Acne-Drug Registry Aims to Cut Birth Defects
Every patient given the acne drug Accutane must be enrolled in a national registry as part of major new steps to prevent pregnancy among women using the birth defect-causing medicine, government advisors said Friday.
The registry system would mandate that women cannot get their monthly supply of Accutane without a negative pregnancy test, and that they be told to use two forms of contraception while taking the drug.
Every health worker who prescribes Accutane and each drugstore that dispenses it must be registered too -- and the drugstores must double-check that women are properly cleared before handing over the pills, said scientific advisors to the Food and Drug Administration.
If a woman becomes pregnant while taking Accutane or generic isotretinoin, her baby could suffer severe brain and heart defects, mental retardation and other abnormalities, even if the mother took only a small dose for a short period. There’s a risk for 30 days after stopping the drug too.
In 2001, the FDA began urging pregnancy testing and contraceptive education before doctors prescribed Accutane, but it’s a voluntary system that the agency acknowledges has failed to reduce pregnancies.
On a 16-8 vote, the panel decided that a strict registry system offered the best attempt at protecting fetuses. The FDA isn’t bound by its advisors’ recommendations but typically follows them and pledged a quick decision.
“Doing nothing and making no change is really not acceptable,” the FDA’s Dr. Sandra Kweder said.
Accutane manufacturer Hoffman-La Roche Inc. and makers of the generic isotretinoin support a registry.
Under the plan, users of all forms of isotretinoin would be listed under a single nationwide registry. Men would be listed too because it’s important that they understand not to share an Accutane prescription with women.
Even with the new curbs, pregnancies won’t be eliminated, the FDA’s advisors cautioned.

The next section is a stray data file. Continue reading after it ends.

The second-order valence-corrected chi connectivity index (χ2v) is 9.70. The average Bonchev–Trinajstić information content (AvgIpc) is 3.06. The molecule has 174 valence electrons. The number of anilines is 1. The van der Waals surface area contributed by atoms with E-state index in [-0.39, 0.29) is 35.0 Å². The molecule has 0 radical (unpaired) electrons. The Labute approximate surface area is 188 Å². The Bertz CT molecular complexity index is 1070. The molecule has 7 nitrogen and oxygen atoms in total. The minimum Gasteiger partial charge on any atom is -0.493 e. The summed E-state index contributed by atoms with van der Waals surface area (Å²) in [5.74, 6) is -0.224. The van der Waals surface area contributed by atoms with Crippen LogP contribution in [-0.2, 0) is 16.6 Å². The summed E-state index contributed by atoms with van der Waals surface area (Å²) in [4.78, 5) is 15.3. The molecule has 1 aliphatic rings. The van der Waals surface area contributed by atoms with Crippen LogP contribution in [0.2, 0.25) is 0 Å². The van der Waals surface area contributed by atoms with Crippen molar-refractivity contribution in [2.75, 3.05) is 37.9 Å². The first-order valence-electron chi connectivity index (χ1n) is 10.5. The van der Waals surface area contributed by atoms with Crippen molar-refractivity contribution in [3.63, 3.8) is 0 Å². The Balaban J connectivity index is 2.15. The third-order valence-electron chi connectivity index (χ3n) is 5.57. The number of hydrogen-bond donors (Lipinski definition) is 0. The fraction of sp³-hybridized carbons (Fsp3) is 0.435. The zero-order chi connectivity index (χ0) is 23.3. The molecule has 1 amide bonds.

“There’s a certain limit to what we can do,” said Dr. Robert Katz, a Rockville, Md., dermatologist who told of a patient who insisted with each monthly Accutane prescription that she wasn’t sexually active -- until the day she called him in a panic that she’d missed a menstrual period.
“You can’t completely control human behavior,” he said.
Part of the problem is that Accutane is prescribed too often, said FDA advisor Dr. Eileen Ringel, a Waterville, Maine, dermatologist. It is intended for people with very severe acne, the kind that causes large cysts and leaves deep scars, yet “females are being treated for less severe acne with Accutane,” she said.
The advisors urged quick implementation of the registry, citing mothers who pleaded with the panel for better protections.
“Warning is simply not enough,” said Debbie Banner of Virginia Beach, Va., who said another side effect of Accutane -- depression -- can lead women to disregard or not understand the need for contraception. She blames a drug-caused bout of severe depression on unprotected sex while using Accutane.
“I was devastated that I played a role in my own son being deformed,” said Banner, whose 7-year-old has serious brain damage.
Accutane has posed a birth-defect problem since it first hit the market in 1982.
The FDA has more than 2,000 reports of women on isotretinoin becoming pregnant since then. The vast majority opted for abortion. While some healthy babies were born, the FDA counts more than 160 born with Accutane-caused birth defects in that time -- although critics note that there could be many more left uncounted because doctors aren’t required to report Accutane-linked pregnancies to the agency.
Repeated warnings to doctors and patients didn’t help, so in 2001, the FDA’s advisors recommended a registry.
Citing legal concerns about privacy, the FDA settled on voluntary restrictions instead. But in the first year of the voluntary curbs, FDA counted 120 pregnancies among Accutane users, just seven fewer than in the previous year -- even though overall prescriptions dropped by 23%.